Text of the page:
Wednesday, June 4, 2014

Write Better Dialogue by Brushing Up on Your Eavesdropping Skills

by Edie Melson @EdieMelson

I read somewhere once that good dialogue is a conversation with the boring parts taken out. I completely agree. Just record and transcribe a normal conversation and you’ll see that it isn’t all that interesting to read without a lot of judicious editing.

But even armed with that knowledge, how do we as writers, determine what’s boring and what’s not? That’s a skill that takes practice.

I believe good dialogue is more like music than anything else. We start with the rules, learning the craft and the technique. But to become masters we must develop an ear, a sense if you will, of what translates well to the page and what does not.

Today I’m addressing how to develop an ear for dialogue. The foundation for that lies in eavesdropping. Although we rarely reproduce something we hear word-for-word. There is a natural cadence to dialogue that comes only by listening. We must learn to edit dialogue down to its essence without loosing that rhythm.

Tools of the Trade
Professional eavesdroppers need tools to be effective. It does us no good to hear a great conversation if we can’t remember it. So I encourage you to always have some way to record those overheard gems. You can, and should, use several things:
  • Pen and Paper.
  • Digital Recorder.
  • Smart Phone Apps (note taking apps, recording apps, even capturing images). 

Be sure to take time to practice with these tools. Keep several with you because your circumstances will often dictate the one best suited for the occasion. For example, it’s hard (and potentially deadly) to use paper and pen when you’re driving.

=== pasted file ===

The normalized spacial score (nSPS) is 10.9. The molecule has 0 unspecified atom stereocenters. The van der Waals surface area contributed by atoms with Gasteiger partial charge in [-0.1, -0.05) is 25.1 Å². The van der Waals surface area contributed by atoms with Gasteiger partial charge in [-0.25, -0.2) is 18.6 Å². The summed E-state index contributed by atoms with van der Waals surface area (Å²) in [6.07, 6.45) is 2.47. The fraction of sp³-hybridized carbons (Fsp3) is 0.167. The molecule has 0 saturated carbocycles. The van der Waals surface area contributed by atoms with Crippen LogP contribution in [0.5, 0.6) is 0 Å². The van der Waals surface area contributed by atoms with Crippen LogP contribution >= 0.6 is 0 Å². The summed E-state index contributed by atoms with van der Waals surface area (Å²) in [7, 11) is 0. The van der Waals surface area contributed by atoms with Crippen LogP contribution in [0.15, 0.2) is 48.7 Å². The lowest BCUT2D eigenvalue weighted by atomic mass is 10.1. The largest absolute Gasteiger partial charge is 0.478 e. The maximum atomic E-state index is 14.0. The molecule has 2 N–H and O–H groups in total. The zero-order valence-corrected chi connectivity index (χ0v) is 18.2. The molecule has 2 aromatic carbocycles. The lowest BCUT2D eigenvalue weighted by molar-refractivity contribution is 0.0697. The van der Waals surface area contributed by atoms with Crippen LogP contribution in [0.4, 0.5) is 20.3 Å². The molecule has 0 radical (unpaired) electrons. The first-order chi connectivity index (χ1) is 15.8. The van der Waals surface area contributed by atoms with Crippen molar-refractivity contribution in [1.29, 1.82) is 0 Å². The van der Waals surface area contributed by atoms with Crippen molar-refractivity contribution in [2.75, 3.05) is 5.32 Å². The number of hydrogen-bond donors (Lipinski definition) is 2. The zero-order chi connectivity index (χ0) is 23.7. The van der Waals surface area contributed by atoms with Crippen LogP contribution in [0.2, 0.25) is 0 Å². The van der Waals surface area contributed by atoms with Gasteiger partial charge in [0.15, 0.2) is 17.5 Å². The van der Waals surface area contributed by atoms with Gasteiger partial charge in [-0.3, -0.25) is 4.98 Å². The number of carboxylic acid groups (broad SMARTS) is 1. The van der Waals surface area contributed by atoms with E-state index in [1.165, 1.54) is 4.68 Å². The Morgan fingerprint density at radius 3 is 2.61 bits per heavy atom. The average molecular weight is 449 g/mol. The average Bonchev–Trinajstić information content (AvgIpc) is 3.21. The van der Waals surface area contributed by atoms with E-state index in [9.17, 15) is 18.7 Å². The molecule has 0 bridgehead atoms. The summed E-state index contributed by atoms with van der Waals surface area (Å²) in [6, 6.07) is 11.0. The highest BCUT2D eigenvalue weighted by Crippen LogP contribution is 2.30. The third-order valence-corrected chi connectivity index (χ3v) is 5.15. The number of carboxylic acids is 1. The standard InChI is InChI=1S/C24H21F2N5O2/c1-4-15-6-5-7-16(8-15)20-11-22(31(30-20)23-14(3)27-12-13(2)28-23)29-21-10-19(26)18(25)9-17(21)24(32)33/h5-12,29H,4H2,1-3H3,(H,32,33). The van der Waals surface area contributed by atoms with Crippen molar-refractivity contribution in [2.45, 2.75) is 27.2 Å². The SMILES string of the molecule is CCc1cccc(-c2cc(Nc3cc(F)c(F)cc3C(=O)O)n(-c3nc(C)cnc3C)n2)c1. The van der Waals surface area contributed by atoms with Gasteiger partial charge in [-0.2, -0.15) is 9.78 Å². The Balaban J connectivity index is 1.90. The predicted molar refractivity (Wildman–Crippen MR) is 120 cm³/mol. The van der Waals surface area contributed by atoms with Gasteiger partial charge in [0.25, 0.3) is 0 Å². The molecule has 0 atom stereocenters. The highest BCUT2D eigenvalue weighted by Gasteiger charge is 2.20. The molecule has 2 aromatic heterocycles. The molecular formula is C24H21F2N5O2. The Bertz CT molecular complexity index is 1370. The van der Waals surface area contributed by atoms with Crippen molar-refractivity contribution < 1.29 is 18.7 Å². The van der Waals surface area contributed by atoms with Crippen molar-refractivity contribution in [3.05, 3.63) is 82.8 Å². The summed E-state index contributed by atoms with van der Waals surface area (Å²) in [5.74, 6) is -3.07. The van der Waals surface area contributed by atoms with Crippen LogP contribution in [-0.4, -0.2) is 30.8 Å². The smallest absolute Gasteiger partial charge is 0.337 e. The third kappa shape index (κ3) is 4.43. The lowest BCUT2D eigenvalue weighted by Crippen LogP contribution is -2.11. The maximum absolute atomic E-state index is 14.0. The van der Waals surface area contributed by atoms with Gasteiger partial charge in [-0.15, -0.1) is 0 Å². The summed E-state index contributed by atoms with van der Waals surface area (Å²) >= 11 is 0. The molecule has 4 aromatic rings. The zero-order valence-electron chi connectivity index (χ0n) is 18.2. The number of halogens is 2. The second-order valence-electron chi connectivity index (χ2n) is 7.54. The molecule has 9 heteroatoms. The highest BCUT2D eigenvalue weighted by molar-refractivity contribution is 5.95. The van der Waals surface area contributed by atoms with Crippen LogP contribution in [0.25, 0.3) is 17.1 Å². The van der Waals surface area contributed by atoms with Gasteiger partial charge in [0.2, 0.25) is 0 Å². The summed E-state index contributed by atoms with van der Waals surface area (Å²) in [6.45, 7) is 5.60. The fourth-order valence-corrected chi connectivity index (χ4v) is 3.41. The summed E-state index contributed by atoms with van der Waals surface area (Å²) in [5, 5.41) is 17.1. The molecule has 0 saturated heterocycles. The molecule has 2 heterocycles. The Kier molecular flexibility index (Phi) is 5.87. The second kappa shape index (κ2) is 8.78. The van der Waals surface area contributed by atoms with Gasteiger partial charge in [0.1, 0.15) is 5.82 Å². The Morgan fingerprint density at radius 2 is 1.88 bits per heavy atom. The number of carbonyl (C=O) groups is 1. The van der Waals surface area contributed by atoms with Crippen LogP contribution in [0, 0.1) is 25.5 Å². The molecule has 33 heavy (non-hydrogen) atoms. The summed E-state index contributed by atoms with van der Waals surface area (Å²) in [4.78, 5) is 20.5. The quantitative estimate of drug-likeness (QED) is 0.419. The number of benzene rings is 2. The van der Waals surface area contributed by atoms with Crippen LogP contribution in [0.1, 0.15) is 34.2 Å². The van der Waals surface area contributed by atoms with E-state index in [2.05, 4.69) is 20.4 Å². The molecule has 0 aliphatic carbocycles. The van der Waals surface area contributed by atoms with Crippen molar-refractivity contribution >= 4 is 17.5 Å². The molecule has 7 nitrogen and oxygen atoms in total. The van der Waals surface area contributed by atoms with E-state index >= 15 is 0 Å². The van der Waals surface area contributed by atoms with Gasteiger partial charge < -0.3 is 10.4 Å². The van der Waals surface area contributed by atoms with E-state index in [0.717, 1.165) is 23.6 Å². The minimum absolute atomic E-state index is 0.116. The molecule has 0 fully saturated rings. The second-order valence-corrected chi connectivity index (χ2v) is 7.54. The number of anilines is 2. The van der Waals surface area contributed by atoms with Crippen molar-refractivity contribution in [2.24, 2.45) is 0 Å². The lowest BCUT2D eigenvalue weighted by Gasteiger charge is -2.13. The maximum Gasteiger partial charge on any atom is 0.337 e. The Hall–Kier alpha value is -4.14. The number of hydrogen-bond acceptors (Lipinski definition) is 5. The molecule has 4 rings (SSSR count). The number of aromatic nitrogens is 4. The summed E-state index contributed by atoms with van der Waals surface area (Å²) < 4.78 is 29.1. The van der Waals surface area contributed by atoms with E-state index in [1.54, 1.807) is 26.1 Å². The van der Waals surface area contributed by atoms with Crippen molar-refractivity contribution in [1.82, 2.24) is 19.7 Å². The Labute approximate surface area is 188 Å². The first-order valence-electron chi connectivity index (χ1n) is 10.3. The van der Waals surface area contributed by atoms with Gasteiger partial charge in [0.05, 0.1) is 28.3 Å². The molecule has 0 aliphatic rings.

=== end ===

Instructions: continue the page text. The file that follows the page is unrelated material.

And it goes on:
Places to Practice the Craft of Professional Eavesdropping
There are a lot of places to practice the craft of professional eavesdropping. Pretty much any place two people can hold a conversation will do. But my time is limited, so I try to search out the places that have the best conversations when I’m on a dialogue hunt.
  • Coffee shops: people tend to bare their souls to one another over coffee. This makes for a great environment for juicy tidbits.
  • Places where preschoolers and parents gather: Are any of you old enough to remember the television show hosted by Art Linkletter, Kids Say the Darndest Things? Whether you do or not, it’s true. And conversations between kids and adults are ripe with quotable bits.
  • The radio: I know, I’m really showing my age in this post. But talk radio, or even radio programs with multiple hosts are good.

Things to Listen For
  • A colloquialism—that turn of phrase that immediately sets the reader in a specific geographic region or time-frame.
  • The differences between men and women—how they talk, that is. Men use different words from women. Words like precious, lovely, and polka dot tend to only be found coming from the mouths of women. There are exceptions, but you get the idea.
  • The length of time each person spends talking before the other person interrupts. This is fascinating to me. I had no idea we were such a rude society. We finish each other’s sentences, interject opinions and cut one another off with amazing regularity. And we rarely lecture.

Things to Watch For
Good dialogue isn’t just words in quotation marks. It’s also the descriptive bits that give us context to what is happening. This includes facial expressions, hand movements, body language, etc.
  • Listen to the words and watch the faces. “You’re kidding.” Can be expressed with shock, awe, mortification, anger, any number of emotions. Decipher what exactly it is that tells you the emotion of the person delivering the exclamation. Then make a note of it.